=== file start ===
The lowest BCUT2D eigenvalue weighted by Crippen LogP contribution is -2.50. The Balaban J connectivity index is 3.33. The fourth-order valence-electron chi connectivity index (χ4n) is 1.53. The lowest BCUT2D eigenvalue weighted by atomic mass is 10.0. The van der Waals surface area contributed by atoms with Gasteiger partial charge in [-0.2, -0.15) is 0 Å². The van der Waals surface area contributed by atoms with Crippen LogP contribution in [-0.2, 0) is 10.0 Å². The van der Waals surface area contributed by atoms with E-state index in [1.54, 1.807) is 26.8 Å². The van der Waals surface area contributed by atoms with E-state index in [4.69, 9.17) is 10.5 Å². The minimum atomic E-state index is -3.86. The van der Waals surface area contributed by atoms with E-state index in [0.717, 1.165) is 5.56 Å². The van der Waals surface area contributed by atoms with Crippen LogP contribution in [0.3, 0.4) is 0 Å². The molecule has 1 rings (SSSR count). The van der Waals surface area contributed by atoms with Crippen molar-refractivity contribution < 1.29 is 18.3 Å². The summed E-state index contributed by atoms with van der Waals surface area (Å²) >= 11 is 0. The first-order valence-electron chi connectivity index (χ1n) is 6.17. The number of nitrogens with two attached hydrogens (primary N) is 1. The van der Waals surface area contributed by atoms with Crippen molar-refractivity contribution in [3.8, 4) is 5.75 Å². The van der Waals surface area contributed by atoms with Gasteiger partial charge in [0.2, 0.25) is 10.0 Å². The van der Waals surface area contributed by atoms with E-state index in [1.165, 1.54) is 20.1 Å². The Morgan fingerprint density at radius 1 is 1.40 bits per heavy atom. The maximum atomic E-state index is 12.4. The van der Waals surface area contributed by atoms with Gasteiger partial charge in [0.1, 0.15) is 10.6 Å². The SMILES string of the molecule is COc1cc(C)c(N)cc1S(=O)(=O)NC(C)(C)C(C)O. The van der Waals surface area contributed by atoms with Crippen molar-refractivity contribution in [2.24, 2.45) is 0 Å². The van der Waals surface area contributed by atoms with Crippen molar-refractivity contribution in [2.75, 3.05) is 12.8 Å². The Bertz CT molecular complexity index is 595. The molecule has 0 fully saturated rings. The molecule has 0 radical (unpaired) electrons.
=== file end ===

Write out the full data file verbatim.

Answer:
The lowest BCUT2D eigenvalue weighted by Crippen LogP contribution is -2.50. The Balaban J connectivity index is 3.33. The fourth-order valence-electron chi connectivity index (χ4n) is 1.53. The lowest BCUT2D eigenvalue weighted by atomic mass is 10.0. The van der Waals surface area contributed by atoms with Gasteiger partial charge in [-0.2, -0.15) is 0 Å². The van der Waals surface area contributed by atoms with Crippen LogP contribution in [-0.2, 0) is 10.0 Å². The van der Waals surface area contributed by atoms with E-state index in [1.54, 1.807) is 26.8 Å². The van der Waals surface area contributed by atoms with E-state index in [4.69, 9.17) is 10.5 Å². The minimum atomic E-state index is -3.86. The van der Waals surface area contributed by atoms with E-state index in [0.717, 1.165) is 5.56 Å². The van der Waals surface area contributed by atoms with Crippen LogP contribution in [0.3, 0.4) is 0 Å². The molecule has 1 rings (SSSR count). The van der Waals surface area contributed by atoms with Crippen molar-refractivity contribution < 1.29 is 18.3 Å². The summed E-state index contributed by atoms with van der Waals surface area (Å²) >= 11 is 0. The first-order valence-electron chi connectivity index (χ1n) is 6.17. The number of nitrogens with two attached hydrogens (primary N) is 1. The van der Waals surface area contributed by atoms with Crippen molar-refractivity contribution in [3.8, 4) is 5.75 Å². The van der Waals surface area contributed by atoms with Gasteiger partial charge in [0.2, 0.25) is 10.0 Å². The van der Waals surface area contributed by atoms with E-state index in [1.165, 1.54) is 20.1 Å². The Morgan fingerprint density at radius 1 is 1.40 bits per heavy atom. The maximum atomic E-state index is 12.4. The van der Waals surface area contributed by atoms with Gasteiger partial charge in [0.1, 0.15) is 10.6 Å². The SMILES string of the molecule is COc1cc(C)c(N)cc1S(=O)(=O)NC(C)(C)C(C)O. The van der Waals surface area contributed by atoms with Crippen molar-refractivity contribution in [2.24, 2.45) is 0 Å². The van der Waals surface area contributed by atoms with Crippen molar-refractivity contribution in [2.75, 3.05) is 12.8 Å². The Bertz CT molecular complexity index is 595. The molecule has 0 fully saturated rings. The molecule has 0 radical (unpaired) electrons.